Leicester City, the football club owned by Thai duty-free giants King Power, have created one of the biggest sporting shocks of all time by winning the English Premier League title.
The East Midlands team, which started the season as 5,000-1 outsiders for the title, celebrated their first ever top flight win after their nearest challengers, Tottenham Hotspur, failed to beat Chelsea on Monday.
The result led to mass celebrations across the UK, and while it was only revealed in Thailand in the early hours of Tuesday morning, Leicester City’s growing legion of Thai fans will have woken up to the news they’d all been hoping for.
King Power, which owns duty-free shops at airports and in cities across Thailand, bought a struggling Leicester City side in 2010. Under their control, the team was promoted to the Premier League by winning the Championship in 2014, and avoided relegation in the famous “great escape” of 2015.
But the company, owned by Vichai Srivaddhanaprabha, shocked Leicester’s supporters shortly after securing their Premier League survival by sacking popular manager Nigel Pearson and replacing him with Italian veteran Claudio Ranieri.
And while the decision was criticised by many pundits and fans at the time, it turned out to be a masterstroke. The likeable Ranieri, who joined Leicester after being sacked as head coach of Greece, has now guided his new team to their first top flight title since the club was founded in 1884.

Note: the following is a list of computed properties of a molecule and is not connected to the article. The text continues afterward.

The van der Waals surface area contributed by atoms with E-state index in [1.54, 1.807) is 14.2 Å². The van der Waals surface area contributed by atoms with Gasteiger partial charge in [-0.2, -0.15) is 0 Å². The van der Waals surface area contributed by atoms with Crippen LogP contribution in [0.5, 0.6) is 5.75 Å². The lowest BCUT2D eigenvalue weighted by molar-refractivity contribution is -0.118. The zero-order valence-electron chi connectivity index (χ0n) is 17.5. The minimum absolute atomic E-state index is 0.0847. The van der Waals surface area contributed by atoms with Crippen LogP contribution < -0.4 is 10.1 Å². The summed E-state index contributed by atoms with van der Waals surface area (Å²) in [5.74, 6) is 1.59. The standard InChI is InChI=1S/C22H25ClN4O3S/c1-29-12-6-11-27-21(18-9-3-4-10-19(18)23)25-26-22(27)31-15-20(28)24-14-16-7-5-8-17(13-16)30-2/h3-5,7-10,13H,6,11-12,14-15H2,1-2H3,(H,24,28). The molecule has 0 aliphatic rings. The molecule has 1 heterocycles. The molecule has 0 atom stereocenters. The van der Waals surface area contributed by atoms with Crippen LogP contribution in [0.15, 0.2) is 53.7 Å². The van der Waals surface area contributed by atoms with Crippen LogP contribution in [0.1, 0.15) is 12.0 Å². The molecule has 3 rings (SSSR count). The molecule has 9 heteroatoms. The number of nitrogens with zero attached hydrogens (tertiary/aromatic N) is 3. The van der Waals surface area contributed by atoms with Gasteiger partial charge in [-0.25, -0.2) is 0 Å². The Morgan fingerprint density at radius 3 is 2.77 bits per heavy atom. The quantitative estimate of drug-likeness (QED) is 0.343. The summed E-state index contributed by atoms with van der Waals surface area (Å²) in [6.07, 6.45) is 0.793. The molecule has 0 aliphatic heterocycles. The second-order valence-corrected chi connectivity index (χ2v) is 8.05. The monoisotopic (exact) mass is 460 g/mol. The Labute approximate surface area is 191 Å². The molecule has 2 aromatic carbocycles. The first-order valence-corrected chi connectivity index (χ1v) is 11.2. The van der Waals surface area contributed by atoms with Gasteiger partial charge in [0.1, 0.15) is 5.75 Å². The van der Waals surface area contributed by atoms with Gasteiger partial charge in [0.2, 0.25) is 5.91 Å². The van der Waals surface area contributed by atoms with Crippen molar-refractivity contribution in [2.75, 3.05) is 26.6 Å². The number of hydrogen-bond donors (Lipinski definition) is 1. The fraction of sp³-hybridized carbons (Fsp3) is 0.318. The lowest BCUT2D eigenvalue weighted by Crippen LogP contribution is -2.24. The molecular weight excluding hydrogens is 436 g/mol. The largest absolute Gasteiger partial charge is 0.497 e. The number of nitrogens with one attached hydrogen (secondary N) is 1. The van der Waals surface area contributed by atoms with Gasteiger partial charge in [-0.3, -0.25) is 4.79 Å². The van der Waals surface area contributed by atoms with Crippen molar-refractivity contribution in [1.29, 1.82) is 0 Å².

True to King Power’s duty-free roots, this title-winning Leicester City side has been a relative bargain to assemble. Top goalscorer Jamie Vardy cost just GBP1 million (US$1.5m) from lowly Fleetwood Town, and Riyad Mahrez, the skillful Algerian playmaker, was purchased for just GBP400,000. Other players, like Christian Fuchs and Marc Albrighton, arrived on free transfers.
In fact, it has been revealed that Manchester United, who are struggling to finish in the top five this season, have spent more on player transfers in the last two years than Leicester City have in their entire 132-year history.
All of which makes Leicester’s success this year even more remarkable. Unheralded, unfashionable and unfancied, this team of bargain buys and beaten-up old pros has now pulled off arguably the most remarkable story in the history of this – an perhaps any – sport.